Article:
The city speaks: Stormwater pond safety and education
By Tom Turchi
Marshfield City Engineer
With the colder temperatures approaching, I feel it is necessary to educate students and the general public of the potential dangers of stormwater ponds.
Originally, the city’s stormwater detention ponds were constructed to address flooding issues by storing peak stormwater flows in specially designed detention basins. This releases the stored stormwater at a controlled rate, and the water can be safely carried by downstream storm sewer systems. These types of stormwater ponds reduce the risk of flooding but do not provide stormwater treatment.
The city of Marshfield is classified as a Phase II community, and since 2008 the city has been required to obtain a MS4 permit for the discharge of stormwater. MS4 permit regulations now require municipal stormwater runoff be treated to specific water quality and quantity parameters typically referred to as Total Suspended Solids (TSS).
The city uses several methods to achieve these reductions in TSS such as detention ponds, bio-infiltration devices, and street cleaning. Stormwater treatment has been implemented with the ultimate goal of reducing polluted stormwater runoff, which is harmful to Wisconsin’s natural waters and detrimental to fishing habitats, swimming, drinking water, and other uses of our lakes and streams.
One of the most cost effective ways for the city to achieve its sediment reduction goals is to convert our current dry stormwater basins into wet basins. An example of a basin conversion from dry to wet is the Walnut basin located downstream from the Marshfield Clinic and St. Joseph’s Hospital campuses on the east side of Walnut Avenue.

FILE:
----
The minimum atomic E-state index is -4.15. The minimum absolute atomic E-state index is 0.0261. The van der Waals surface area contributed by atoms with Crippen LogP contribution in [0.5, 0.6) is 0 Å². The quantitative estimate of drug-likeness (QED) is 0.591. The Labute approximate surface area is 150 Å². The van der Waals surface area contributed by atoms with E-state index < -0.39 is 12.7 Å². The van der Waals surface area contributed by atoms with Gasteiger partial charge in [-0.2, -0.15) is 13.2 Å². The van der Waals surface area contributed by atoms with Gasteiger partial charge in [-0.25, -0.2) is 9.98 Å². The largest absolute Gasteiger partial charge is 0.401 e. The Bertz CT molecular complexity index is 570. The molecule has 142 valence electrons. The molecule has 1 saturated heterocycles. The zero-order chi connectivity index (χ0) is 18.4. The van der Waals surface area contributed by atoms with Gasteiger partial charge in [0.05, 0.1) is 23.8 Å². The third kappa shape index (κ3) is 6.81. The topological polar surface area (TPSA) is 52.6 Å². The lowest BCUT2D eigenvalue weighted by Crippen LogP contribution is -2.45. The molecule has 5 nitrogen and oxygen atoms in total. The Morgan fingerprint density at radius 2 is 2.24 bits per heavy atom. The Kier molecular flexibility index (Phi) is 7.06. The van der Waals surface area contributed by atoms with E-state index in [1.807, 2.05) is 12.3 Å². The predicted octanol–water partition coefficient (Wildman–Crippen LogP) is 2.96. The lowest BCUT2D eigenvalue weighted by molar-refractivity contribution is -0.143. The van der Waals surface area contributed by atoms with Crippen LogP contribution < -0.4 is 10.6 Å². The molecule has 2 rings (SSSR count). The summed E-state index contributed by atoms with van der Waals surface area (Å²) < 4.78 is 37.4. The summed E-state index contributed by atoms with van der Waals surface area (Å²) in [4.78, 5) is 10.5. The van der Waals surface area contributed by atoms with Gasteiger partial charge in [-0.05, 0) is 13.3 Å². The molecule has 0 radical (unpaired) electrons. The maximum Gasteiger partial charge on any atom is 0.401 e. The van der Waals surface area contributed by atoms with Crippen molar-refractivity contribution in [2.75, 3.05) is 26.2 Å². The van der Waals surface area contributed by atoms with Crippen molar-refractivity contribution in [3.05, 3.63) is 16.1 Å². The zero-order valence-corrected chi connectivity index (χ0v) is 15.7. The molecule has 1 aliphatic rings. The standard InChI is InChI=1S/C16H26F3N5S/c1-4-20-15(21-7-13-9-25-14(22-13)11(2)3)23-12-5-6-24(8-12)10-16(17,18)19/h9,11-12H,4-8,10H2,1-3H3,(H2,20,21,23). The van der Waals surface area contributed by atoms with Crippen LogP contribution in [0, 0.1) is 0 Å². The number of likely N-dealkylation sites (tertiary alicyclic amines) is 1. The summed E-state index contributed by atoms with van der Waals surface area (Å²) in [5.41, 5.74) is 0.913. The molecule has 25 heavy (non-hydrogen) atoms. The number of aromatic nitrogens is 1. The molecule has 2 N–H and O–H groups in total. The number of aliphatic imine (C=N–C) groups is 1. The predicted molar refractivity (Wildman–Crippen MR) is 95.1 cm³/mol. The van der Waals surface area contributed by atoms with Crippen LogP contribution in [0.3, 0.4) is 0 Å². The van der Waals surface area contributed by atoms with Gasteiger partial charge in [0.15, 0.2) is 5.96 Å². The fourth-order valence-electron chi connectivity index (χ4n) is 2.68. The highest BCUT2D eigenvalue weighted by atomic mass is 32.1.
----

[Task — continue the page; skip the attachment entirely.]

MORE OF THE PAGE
Stormwater detention and sediment ponds incorporate numerous technical standards provided by the Wisconsin Department of Natural Resources. These include walkable 4-to-1 side slopes above the water level and a safety shelf with a flatter 10-to-1 slope at the water’s surface. The ordinary water depth in the city’s basins is 5 feet but can very quickly exceed depths in excess of 10 feet during typical rain fall events.
Fencing of stormwater ponds has been considered but is not economically feasible and could hamper access for emergency personnel in the event of an accident or emergency. Today there are more than 80 public and privately owned wet/dry stormwater basins within the city’s corporate limits. There are plans to convert several current dry basins to wet basins such as was done with the Walnut basin and the Peach Avenue basin located downstream of the fairgrounds east of Peach Avenue.
Education is a key to teaching our children of the potential hazards of these stormwater ponds. In addition to removing pollutants like TSS and reducing flooding, there are numerous hazards associated with these sediment basins.
Some such hazards are strong currents during storm events especially near inlet and outlet structures; soft, mucky bottoms of sediment; unsafe winter ice; and contaminants carried within the stormwater runoff such as heavy metals from brake shoes, oil, antifreeze, and other lubricants that drip from passing motor vehicles.
The greatest safety concern is the use of deicing solutions for road clearing operations during the winter months. The salt-based solutions used in deicing operations are necessary to keep our roadways safe for the traveling public but create runoff flows of melting snow and ice.
This constant runoff of snow and ice carry salt-based deicing solutions with them, which create an environment for extremely unsafe ice conditions throughout the winter months.
In closing, I encourage parents and school officials to continue educating our children regarding the purpose and potential hazards associated with stormwater ponds.